Reporting and dissemination

Reporting to the people who provided your data

In general, it is good practice to provide some information about your findings to the people who made your research possible.  That might be participants – but it could be the people who provided the data or the research reports/articles on which your research is based (in the case of secondary analysis and systematic reviews).  For secondary analysis, such  reporting back may sometimes be a requirement of access to the data.

For academic audiences, you may want to provide a copy of the research report, or of an article from the project.  This may be appropriate for some professional stakeholder participants too.  But for many participants, an academic report of the study may be too long and technical to be appealing or accessible for them, and you should consider providing a summary report of your key findings.

Think about what you promised participants when you sought their informed consent.  It is almost always good practice to provide information on findings – but if you have promised this feedback as part of your consent process, you must do it. 

Even if you haven’t promised to report back, many participants would like to know what happens as a result of the research they’ve taken part in – otherwise it can feel that their information disappears into a ‘black hole’. 

Several of the experts we interviewed for this project commented that, when you fail to provide feedback to participants, you can cause problems for researchers who may come after you – because you can make participants feel that they have just been ‘used’ by you, and you make them more reluctant to participate in research in future.

It can sometimes feel hard to justify spending time on this when you have lots of other pressures and deadlines at the end of a project, but it is worth spending that time.  Most cynically, it’s worth remembering that – whilst writing a brief accessible summary won’t take very long – it is actually a really good exercise in synthesising the key findings and messages from your research, so it will help your thinking in relation to other outputs.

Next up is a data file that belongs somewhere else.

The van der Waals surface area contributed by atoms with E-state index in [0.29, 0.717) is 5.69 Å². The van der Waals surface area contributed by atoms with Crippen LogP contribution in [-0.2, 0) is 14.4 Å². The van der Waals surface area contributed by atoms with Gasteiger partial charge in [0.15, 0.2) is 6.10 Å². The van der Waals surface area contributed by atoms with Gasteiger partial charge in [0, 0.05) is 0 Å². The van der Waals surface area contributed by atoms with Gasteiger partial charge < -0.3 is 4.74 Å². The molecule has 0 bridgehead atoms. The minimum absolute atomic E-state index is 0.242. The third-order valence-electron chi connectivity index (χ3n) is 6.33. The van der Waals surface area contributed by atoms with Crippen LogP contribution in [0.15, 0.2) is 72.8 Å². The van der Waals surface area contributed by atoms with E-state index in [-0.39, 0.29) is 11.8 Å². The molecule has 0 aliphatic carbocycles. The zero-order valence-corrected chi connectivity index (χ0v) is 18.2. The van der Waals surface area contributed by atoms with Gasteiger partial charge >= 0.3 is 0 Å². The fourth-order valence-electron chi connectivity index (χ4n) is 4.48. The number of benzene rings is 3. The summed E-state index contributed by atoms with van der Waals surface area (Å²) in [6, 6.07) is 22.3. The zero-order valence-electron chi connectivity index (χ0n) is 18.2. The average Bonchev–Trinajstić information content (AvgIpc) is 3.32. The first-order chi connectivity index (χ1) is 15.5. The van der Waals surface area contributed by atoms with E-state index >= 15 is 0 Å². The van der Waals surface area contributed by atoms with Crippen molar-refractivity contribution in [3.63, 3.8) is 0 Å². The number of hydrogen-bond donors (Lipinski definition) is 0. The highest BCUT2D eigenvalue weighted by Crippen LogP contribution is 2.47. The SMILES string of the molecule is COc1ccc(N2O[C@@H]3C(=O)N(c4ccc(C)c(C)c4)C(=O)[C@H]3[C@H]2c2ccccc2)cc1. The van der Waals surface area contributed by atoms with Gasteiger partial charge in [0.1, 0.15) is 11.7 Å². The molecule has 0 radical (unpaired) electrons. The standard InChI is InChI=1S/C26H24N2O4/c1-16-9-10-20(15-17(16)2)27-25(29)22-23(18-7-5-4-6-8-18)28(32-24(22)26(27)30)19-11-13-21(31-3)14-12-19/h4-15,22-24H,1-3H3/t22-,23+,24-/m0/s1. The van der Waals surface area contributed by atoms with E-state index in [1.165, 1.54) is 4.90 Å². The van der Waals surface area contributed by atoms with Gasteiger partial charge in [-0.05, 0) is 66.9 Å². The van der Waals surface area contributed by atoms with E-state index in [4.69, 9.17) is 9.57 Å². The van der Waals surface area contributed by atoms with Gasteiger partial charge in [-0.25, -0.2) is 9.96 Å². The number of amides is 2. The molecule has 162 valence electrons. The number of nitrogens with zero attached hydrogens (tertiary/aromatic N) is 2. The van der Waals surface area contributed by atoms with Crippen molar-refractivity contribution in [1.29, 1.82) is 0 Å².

Reporting on your findings for participants

In reporting back to participants on study findings, the principles of good practice in providing initial study information (for example through information leaflets) hold true.

  • Tailor the information you provide to the characteristics of your sample.  You need to strike a balance between providing too little information with providing too much, and boring or confusing people.  Avoid academic terminology or jargon, and think about the likely levels of literacy and understanding among your participants. 
  • Use short sentences with one main idea per sentence, and where possible, use the active voice (e.g., ‘we found’ not ‘it was found’). Give specific details and examples.
  • Consider using graphics and illustration to make findings more accessible, and to make the document more appealing.  Many funders will allow budget for the production of a ‘findings’ newsletter – you can check with your proposed funder when developing your proposal.
  • Do you need to provide alternative versions of the newsletter in other languages? Have you built budget for that into your proposal?
  • Give the contact details of the research team so that people can follow up with questions.
  • For guidance, you could look at the website of the Campaign for Plain English or at the Easy Info website developed by the Norah Fry Research Centre at Bristol University, which offers guidance about providing information for people with learning difficulties (but based on principles of clarity and accessibility which are relevant for other groups of participants too).  For more detailed guidance on feedback to children and young people, see our further reading material.